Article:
Global Platform for Swift military innovations
In an interview with Shehraz Shah, CEO of Swiftships, to Inside Marine, Andy Probert (Inside Marine reporter) mentioned the following: Swiftships continued to crest a highly lucrative wave of contract wins for its military watercraft vessels. After an outstanding year on record, the coming years could be even better as navies globally look to own faster and technologically more intelligent fleets in the future.
Shah explained why the future for Swiftships is incredibly bright. He said that after an outstanding year on record, Swiftships is rapidly ramping up for another two milestone years ahead. Given its dominance Swiftships is becoming the leading preference by global navies of small-to-medium-sized military ships. Morgan City, Louisiana-based Swiftships is an international OEM with expertise in design and build, marine weapons, propulsion and electronics integration, kitting, co-production, maintenance and refurbishment of naval and commercial platforms.
Whether it be Patrol Boats (PB), Unmanned Surface Vehicles (USVs), Landing Craft Utility (LCUs) boats or Fast Supply/Support Vessels (FSVs), Swiftships continue to see unprecedented demand from navies in the US, Middle East Africa and the Far East.
The CEO explained that good quality of products and continuous customer support are two major key components of Swiftships’ success. Shah said one of the significant achievements of 2018 came through with the US navy’s program revolving around the LCU 1700 based contract award. That contract was extended to two extra boats in March 2020, and was increased by an additional four boats as part of a $50 million contract modification. It is expected that the US Navy’s 2021 budget will include plans to buy five more LCU-1700 for $87 million.
Shah said that Swiftships had also been working diligently on perfecting an autonomous best vessel, which had been selected by the USN on program overload phase one. Swiftships is anticipating a minimum of nine vessels and the maximum of 50 over a lead-in period of seven years. The company is also on contract to convert an existing Swiftships built US Air Force parasail vessel into an Osprey landing platform, and was awarded an Air Force contract to overhaul the 36m missile-retriever class.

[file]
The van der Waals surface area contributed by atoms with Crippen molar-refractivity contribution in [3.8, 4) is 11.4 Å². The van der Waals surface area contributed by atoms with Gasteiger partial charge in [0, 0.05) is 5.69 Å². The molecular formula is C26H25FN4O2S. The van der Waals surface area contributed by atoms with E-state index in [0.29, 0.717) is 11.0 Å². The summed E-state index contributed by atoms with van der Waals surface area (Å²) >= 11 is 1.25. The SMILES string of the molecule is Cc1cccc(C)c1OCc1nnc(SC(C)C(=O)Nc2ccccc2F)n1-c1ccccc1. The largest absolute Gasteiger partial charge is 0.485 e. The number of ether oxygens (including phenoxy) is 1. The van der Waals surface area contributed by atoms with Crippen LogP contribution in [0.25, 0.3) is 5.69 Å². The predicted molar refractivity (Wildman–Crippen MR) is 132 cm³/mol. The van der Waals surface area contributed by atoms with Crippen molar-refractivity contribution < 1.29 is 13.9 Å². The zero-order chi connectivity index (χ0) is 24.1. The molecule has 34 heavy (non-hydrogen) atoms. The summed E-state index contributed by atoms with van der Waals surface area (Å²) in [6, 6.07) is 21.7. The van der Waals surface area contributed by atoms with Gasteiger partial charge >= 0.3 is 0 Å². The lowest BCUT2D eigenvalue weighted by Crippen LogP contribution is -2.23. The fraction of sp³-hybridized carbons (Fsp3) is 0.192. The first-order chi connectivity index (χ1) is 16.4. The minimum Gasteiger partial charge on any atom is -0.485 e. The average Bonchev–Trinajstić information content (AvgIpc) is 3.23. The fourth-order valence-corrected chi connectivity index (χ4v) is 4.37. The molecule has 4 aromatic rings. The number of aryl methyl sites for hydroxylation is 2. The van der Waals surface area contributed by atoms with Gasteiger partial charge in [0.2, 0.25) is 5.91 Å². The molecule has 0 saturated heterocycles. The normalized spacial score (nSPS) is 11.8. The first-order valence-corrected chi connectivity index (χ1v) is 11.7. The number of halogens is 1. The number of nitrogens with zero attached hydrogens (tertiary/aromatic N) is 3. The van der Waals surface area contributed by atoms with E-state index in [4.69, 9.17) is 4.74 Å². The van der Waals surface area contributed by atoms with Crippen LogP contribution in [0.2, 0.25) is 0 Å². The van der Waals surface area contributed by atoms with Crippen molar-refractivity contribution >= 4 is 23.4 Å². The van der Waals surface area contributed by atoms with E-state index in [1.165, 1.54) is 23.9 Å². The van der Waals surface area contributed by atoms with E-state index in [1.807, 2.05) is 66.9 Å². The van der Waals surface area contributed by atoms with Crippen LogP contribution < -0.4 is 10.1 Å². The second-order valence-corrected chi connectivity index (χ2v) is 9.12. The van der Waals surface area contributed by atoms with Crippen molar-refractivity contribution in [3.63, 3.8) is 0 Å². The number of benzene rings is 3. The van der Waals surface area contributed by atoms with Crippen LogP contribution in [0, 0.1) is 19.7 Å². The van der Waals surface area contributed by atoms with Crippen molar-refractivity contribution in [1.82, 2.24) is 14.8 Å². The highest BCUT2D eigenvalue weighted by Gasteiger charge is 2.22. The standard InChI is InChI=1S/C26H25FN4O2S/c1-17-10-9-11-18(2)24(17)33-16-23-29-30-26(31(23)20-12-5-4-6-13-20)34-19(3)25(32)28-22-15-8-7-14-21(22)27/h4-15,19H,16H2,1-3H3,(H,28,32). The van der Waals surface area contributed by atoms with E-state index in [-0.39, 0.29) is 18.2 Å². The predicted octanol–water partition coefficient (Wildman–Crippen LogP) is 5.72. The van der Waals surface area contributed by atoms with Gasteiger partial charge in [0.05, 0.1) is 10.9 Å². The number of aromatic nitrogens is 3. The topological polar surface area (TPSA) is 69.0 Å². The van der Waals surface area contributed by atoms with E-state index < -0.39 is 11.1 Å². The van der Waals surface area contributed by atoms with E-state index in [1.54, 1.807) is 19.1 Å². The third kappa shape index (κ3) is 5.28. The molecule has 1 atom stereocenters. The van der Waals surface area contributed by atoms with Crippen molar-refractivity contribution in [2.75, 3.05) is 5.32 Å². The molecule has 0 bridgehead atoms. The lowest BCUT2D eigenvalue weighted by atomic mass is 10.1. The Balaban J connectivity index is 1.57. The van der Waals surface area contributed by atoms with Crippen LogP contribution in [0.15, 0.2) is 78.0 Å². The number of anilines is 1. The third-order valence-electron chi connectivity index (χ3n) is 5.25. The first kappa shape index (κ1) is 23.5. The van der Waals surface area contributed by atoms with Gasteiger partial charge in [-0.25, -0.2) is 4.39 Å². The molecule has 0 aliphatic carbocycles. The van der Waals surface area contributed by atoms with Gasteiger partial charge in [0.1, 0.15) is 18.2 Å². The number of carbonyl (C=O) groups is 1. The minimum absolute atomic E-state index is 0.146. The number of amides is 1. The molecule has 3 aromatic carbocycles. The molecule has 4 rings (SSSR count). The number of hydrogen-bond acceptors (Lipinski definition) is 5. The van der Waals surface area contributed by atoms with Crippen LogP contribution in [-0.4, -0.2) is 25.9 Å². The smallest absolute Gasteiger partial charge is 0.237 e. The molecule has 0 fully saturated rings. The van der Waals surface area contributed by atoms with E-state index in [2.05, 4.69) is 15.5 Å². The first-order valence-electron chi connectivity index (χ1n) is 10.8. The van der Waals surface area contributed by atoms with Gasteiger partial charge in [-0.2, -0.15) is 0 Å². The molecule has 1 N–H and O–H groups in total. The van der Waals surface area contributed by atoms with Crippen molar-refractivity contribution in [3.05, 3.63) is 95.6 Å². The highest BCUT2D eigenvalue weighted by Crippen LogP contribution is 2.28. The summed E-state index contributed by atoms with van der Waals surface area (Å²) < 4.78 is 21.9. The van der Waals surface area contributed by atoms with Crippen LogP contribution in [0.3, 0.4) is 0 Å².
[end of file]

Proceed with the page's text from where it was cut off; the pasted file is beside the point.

Another project ramping up is the supply of two 35m FPVs for the Royal Bahrain Naval Force. Further partnerships and contract wins include supporting the Iraqi navies Follow-On Technical Support (FOTS) program which maintains the Iraqi fleet at Umm Qasr Naval Base through continuous lifecycle support.
Swiftships has also been engaged in 28m coastal patrol craft for Egypt for the last 40 years and is also about to start Egypt’s 35m patrol craft requirement transitioning from a steel hull to an aluminum hull.
The company also has continued links with Pakistan through a Joint venture to engineer and build 45m steel FPVs at the Karachi shipyard. The Pakistani Navy ordered two 75m corvettes from Swiftships with an option for two more in 2020. Swiftships continue working with other Middle East neighbors and is working on other contracts with the Hong Kong police force, the Vietnam Navy central, Saint Lucia and Ecuador, and others. It has also continued working with Lockheed Martin to put the 35m SPV plan together for the royal Saudi Navy. This will be in tandem to working with Lockheed Martin and the Saudi Arabian government to build a new military shipyard in KSA.
All these partnerships will continue to be significant revenue generators and will lead to Swiftships growth. Another aspect included working with the US Navy to build a new site for Swiftships to completely manufacture the LCU 1700 vessels; another facility under consideration will be 3 times as big as the current shipyard. Swiftships has developed many variants of its FSV, not only for autonomy, but for minimally manned or remote operations of the craft. The company is also adding capabilities to keep its PB with CMS, C2 and weapons /missile defense technology. Shah concluded saying that the next 12 months have the potential to be very exciting.